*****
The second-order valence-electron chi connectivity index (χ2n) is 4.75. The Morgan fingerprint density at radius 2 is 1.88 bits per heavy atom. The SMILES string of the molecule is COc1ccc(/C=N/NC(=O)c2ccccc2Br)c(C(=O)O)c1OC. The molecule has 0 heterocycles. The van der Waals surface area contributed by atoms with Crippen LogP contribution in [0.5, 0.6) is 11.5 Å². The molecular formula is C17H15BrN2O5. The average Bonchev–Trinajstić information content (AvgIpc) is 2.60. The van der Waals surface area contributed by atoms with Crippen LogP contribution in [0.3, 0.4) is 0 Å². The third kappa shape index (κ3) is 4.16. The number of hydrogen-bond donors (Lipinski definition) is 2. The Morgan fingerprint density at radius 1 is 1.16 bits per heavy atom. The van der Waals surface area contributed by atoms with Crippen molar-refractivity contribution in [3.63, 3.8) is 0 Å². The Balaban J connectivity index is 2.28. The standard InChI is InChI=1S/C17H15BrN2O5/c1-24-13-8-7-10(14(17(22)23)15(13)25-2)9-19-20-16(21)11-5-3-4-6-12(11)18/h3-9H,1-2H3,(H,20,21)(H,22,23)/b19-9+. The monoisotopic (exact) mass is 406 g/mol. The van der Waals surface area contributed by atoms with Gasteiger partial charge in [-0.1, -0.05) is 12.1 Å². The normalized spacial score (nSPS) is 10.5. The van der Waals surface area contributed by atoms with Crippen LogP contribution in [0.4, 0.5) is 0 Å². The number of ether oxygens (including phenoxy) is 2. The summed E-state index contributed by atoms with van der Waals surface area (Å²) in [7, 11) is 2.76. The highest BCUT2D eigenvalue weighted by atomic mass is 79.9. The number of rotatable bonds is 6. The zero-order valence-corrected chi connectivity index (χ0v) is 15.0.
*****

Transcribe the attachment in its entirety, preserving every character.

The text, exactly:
The second-order valence-electron chi connectivity index (χ2n) is 4.75. The Morgan fingerprint density at radius 2 is 1.88 bits per heavy atom. The SMILES string of the molecule is COc1ccc(/C=N/NC(=O)c2ccccc2Br)c(C(=O)O)c1OC. The molecule has 0 heterocycles. The van der Waals surface area contributed by atoms with Crippen LogP contribution in [0.5, 0.6) is 11.5 Å². The molecular formula is C17H15BrN2O5. The average Bonchev–Trinajstić information content (AvgIpc) is 2.60. The van der Waals surface area contributed by atoms with Crippen LogP contribution in [0.3, 0.4) is 0 Å². The third kappa shape index (κ3) is 4.16. The number of hydrogen-bond donors (Lipinski definition) is 2. The Morgan fingerprint density at radius 1 is 1.16 bits per heavy atom. The van der Waals surface area contributed by atoms with Crippen molar-refractivity contribution in [3.63, 3.8) is 0 Å². The Balaban J connectivity index is 2.28. The standard InChI is InChI=1S/C17H15BrN2O5/c1-24-13-8-7-10(14(17(22)23)15(13)25-2)9-19-20-16(21)11-5-3-4-6-12(11)18/h3-9H,1-2H3,(H,20,21)(H,22,23)/b19-9+. The monoisotopic (exact) mass is 406 g/mol. The van der Waals surface area contributed by atoms with Gasteiger partial charge in [-0.1, -0.05) is 12.1 Å². The normalized spacial score (nSPS) is 10.5. The van der Waals surface area contributed by atoms with Crippen LogP contribution in [0.4, 0.5) is 0 Å². The number of ether oxygens (including phenoxy) is 2. The summed E-state index contributed by atoms with van der Waals surface area (Å²) in [7, 11) is 2.76. The highest BCUT2D eigenvalue weighted by atomic mass is 79.9. The number of rotatable bonds is 6. The zero-order valence-corrected chi connectivity index (χ0v) is 15.0.